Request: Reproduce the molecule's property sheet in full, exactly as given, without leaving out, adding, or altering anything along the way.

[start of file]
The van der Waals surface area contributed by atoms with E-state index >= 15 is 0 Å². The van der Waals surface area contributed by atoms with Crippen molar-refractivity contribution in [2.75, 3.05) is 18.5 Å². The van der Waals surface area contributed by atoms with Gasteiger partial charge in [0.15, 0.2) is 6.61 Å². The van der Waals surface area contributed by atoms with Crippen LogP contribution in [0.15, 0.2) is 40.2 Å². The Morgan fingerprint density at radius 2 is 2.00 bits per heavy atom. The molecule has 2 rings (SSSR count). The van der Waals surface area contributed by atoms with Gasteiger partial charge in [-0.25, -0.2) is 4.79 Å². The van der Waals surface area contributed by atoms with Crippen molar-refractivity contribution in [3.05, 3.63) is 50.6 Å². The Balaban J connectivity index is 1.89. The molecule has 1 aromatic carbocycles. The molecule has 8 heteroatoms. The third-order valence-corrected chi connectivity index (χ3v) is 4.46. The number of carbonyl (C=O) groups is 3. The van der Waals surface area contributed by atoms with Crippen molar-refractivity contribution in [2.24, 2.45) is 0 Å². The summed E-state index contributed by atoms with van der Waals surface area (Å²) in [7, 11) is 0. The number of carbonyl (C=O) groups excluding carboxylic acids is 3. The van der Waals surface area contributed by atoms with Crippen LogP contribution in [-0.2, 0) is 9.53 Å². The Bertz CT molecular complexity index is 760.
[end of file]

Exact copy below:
The van der Waals surface area contributed by atoms with E-state index >= 15 is 0 Å². The van der Waals surface area contributed by atoms with Crippen molar-refractivity contribution in [2.75, 3.05) is 18.5 Å². The van der Waals surface area contributed by atoms with Gasteiger partial charge in [0.15, 0.2) is 6.61 Å². The van der Waals surface area contributed by atoms with Crippen LogP contribution in [0.15, 0.2) is 40.2 Å². The Morgan fingerprint density at radius 2 is 2.00 bits per heavy atom. The molecule has 2 rings (SSSR count). The van der Waals surface area contributed by atoms with Gasteiger partial charge in [-0.25, -0.2) is 4.79 Å². The van der Waals surface area contributed by atoms with Crippen molar-refractivity contribution in [3.05, 3.63) is 50.6 Å². The Balaban J connectivity index is 1.89. The molecule has 1 aromatic carbocycles. The molecule has 8 heteroatoms. The third-order valence-corrected chi connectivity index (χ3v) is 4.46. The number of carbonyl (C=O) groups is 3. The van der Waals surface area contributed by atoms with Crippen molar-refractivity contribution in [2.24, 2.45) is 0 Å². The summed E-state index contributed by atoms with van der Waals surface area (Å²) in [7, 11) is 0. The number of carbonyl (C=O) groups excluding carboxylic acids is 3. The van der Waals surface area contributed by atoms with Crippen LogP contribution in [-0.2, 0) is 9.53 Å². The Bertz CT molecular complexity index is 760.